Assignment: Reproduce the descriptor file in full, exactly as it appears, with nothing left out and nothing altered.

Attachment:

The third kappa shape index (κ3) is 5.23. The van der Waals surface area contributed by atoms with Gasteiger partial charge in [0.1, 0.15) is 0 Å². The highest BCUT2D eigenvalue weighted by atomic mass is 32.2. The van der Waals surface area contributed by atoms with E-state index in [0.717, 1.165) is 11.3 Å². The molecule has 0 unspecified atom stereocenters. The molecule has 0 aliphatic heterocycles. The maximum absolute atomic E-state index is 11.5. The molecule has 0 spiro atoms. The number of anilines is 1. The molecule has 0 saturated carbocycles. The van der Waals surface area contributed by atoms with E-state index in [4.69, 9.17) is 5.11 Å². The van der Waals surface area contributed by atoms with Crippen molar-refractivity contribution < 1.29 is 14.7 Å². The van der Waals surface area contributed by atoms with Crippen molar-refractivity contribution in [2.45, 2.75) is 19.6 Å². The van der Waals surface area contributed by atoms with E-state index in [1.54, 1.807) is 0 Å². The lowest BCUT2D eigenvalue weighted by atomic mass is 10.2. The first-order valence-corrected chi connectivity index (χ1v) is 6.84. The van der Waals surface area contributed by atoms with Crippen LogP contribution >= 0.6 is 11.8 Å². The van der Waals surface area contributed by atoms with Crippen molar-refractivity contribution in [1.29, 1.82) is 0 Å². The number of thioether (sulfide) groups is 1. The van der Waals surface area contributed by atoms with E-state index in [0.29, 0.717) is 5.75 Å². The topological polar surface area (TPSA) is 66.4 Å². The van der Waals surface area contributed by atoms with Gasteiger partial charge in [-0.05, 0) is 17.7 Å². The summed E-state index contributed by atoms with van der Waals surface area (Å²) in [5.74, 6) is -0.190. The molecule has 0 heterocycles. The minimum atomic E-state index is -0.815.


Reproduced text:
The third kappa shape index (κ3) is 5.23. The van der Waals surface area contributed by atoms with Gasteiger partial charge in [0.1, 0.15) is 0 Å². The highest BCUT2D eigenvalue weighted by atomic mass is 32.2. The van der Waals surface area contributed by atoms with E-state index in [0.717, 1.165) is 11.3 Å². The molecule has 0 unspecified atom stereocenters. The molecule has 0 aliphatic heterocycles. The maximum absolute atomic E-state index is 11.5. The molecule has 0 spiro atoms. The number of anilines is 1. The molecule has 0 saturated carbocycles. The van der Waals surface area contributed by atoms with E-state index in [4.69, 9.17) is 5.11 Å². The van der Waals surface area contributed by atoms with Crippen molar-refractivity contribution < 1.29 is 14.7 Å². The van der Waals surface area contributed by atoms with Crippen molar-refractivity contribution in [2.45, 2.75) is 19.6 Å². The van der Waals surface area contributed by atoms with E-state index in [1.54, 1.807) is 0 Å². The lowest BCUT2D eigenvalue weighted by atomic mass is 10.2. The first-order valence-corrected chi connectivity index (χ1v) is 6.84. The van der Waals surface area contributed by atoms with Crippen LogP contribution >= 0.6 is 11.8 Å². The van der Waals surface area contributed by atoms with Crippen molar-refractivity contribution in [1.29, 1.82) is 0 Å². The number of thioether (sulfide) groups is 1. The van der Waals surface area contributed by atoms with E-state index in [0.29, 0.717) is 5.75 Å². The topological polar surface area (TPSA) is 66.4 Å². The van der Waals surface area contributed by atoms with Gasteiger partial charge in [-0.05, 0) is 17.7 Å². The summed E-state index contributed by atoms with van der Waals surface area (Å²) in [5.74, 6) is -0.190. The molecule has 0 heterocycles. The minimum atomic E-state index is -0.815.